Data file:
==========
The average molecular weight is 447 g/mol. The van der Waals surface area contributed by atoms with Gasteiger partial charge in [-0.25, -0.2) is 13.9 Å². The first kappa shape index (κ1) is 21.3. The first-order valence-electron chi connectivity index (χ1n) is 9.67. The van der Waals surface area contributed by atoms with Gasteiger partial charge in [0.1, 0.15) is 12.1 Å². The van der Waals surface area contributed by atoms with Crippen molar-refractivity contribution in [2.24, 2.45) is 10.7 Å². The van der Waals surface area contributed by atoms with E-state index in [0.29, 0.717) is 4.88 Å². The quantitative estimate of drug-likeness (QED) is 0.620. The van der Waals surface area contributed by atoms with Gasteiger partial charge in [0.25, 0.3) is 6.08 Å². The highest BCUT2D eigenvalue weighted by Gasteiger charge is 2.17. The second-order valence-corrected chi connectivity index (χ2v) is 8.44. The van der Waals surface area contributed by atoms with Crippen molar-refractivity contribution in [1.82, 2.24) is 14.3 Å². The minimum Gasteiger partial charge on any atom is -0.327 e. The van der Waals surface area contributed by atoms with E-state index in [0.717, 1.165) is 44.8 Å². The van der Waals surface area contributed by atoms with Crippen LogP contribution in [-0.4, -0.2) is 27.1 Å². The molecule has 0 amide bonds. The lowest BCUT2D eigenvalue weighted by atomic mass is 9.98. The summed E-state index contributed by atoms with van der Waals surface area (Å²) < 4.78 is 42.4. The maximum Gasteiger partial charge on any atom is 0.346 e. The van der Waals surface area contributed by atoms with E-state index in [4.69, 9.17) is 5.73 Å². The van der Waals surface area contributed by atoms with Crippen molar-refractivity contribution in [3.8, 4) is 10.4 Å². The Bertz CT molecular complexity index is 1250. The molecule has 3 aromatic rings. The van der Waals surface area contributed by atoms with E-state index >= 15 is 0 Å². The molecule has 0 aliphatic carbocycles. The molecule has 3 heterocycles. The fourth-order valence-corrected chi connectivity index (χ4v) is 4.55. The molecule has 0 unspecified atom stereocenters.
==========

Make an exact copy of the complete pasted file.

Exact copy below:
The average molecular weight is 447 g/mol. The van der Waals surface area contributed by atoms with Gasteiger partial charge in [-0.25, -0.2) is 13.9 Å². The first kappa shape index (κ1) is 21.3. The first-order valence-electron chi connectivity index (χ1n) is 9.67. The van der Waals surface area contributed by atoms with Gasteiger partial charge in [0.1, 0.15) is 12.1 Å². The van der Waals surface area contributed by atoms with Crippen molar-refractivity contribution in [2.24, 2.45) is 10.7 Å². The van der Waals surface area contributed by atoms with E-state index in [0.29, 0.717) is 4.88 Å². The quantitative estimate of drug-likeness (QED) is 0.620. The van der Waals surface area contributed by atoms with Gasteiger partial charge in [0.25, 0.3) is 6.08 Å². The highest BCUT2D eigenvalue weighted by Gasteiger charge is 2.17. The second-order valence-corrected chi connectivity index (χ2v) is 8.44. The van der Waals surface area contributed by atoms with Crippen molar-refractivity contribution in [1.82, 2.24) is 14.3 Å². The minimum Gasteiger partial charge on any atom is -0.327 e. The van der Waals surface area contributed by atoms with E-state index in [0.717, 1.165) is 44.8 Å². The van der Waals surface area contributed by atoms with Crippen LogP contribution in [-0.4, -0.2) is 27.1 Å². The molecule has 0 amide bonds. The lowest BCUT2D eigenvalue weighted by atomic mass is 9.98. The summed E-state index contributed by atoms with van der Waals surface area (Å²) < 4.78 is 42.4. The maximum Gasteiger partial charge on any atom is 0.346 e. The van der Waals surface area contributed by atoms with E-state index in [4.69, 9.17) is 5.73 Å². The van der Waals surface area contributed by atoms with Crippen molar-refractivity contribution in [3.8, 4) is 10.4 Å². The Bertz CT molecular complexity index is 1250. The molecule has 3 aromatic rings. The van der Waals surface area contributed by atoms with E-state index >= 15 is 0 Å². The molecule has 0 aliphatic carbocycles. The molecule has 3 heterocycles. The fourth-order valence-corrected chi connectivity index (χ4v) is 4.55. The molecule has 0 unspecified atom stereocenters.